I have a little .net 2.0 systray app (C#) that checks for network connectivity periodically. It does this by attempting to open a connection to a SQL-Server instance on another computer (and selection a row from a table). The application saves documents created by another process to a database when it finds a connection. It is going to be used in environments with potentially dicey wireless networks.
In testing our QA team is using
ipconfig /Release on the DB server (hosting a Sql-Server 2005 DB). What we found was that the application continued to claim it was network connected, because it kept right on successfully opening connections to SQL Server. I found the systray app's behavior erratic in my own testing using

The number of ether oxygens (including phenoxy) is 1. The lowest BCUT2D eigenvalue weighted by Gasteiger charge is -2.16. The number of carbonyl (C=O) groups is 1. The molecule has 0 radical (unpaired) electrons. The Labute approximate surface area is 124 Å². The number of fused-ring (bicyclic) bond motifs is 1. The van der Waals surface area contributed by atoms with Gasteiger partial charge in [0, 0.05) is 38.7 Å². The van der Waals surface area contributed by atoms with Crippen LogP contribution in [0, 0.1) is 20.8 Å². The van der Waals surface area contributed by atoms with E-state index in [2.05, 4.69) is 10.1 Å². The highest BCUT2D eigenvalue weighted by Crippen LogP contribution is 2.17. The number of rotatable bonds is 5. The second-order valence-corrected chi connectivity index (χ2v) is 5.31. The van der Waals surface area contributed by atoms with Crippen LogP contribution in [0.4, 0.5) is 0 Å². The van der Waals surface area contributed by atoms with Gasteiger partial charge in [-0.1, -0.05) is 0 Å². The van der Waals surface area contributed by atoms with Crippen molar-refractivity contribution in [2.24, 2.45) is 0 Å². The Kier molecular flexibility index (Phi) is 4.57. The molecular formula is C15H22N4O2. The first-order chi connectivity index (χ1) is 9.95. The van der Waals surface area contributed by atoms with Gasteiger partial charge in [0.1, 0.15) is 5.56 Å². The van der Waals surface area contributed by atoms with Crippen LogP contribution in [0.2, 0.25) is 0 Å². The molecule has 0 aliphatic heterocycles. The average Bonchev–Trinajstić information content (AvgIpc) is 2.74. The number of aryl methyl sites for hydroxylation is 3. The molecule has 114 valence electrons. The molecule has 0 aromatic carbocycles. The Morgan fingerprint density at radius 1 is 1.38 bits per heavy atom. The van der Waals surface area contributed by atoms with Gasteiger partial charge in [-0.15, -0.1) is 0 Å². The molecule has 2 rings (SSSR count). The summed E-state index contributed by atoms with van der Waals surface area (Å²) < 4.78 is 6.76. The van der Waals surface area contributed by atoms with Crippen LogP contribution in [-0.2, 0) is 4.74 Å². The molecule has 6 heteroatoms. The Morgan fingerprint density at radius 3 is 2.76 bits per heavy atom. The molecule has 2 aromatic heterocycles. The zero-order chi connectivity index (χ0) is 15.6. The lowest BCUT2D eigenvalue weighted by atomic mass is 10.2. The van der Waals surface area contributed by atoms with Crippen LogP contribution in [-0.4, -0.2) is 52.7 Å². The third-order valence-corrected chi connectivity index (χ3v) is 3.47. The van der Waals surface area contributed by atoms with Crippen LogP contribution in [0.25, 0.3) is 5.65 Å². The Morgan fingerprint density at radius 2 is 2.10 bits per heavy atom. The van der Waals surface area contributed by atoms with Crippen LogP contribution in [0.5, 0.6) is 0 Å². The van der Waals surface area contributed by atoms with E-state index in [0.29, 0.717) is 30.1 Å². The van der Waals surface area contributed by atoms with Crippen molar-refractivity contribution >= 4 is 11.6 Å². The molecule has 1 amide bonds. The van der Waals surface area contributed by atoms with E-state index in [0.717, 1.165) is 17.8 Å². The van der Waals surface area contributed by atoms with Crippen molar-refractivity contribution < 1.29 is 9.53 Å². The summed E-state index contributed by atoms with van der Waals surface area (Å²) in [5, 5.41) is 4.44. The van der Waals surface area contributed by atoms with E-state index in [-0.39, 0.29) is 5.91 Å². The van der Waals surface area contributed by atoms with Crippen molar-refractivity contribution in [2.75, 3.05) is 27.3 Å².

At the suggestion of our not-currently-present network guy I changed my own internal testing (app hosted on a VM, connecting to DB on my workstation) to instead turn off the VM network connection. This produces the expected behavior (the systray app can't find a network connection). The QA guys are a little leery about my suggested that they do the same, and I need to put them at ease.
It was suggested to me that SQL Server was using named-pipes to accept incoming connections. If Named Pipes and TCP/IP are enabled, does this invalidate the
I don't really know much about networking. Named-pipes, according to what I have read, sounds like it is designed for use between applications on the same server. But it can be used for intranet communications?
Is there something else going on here that I an unware of? Something about how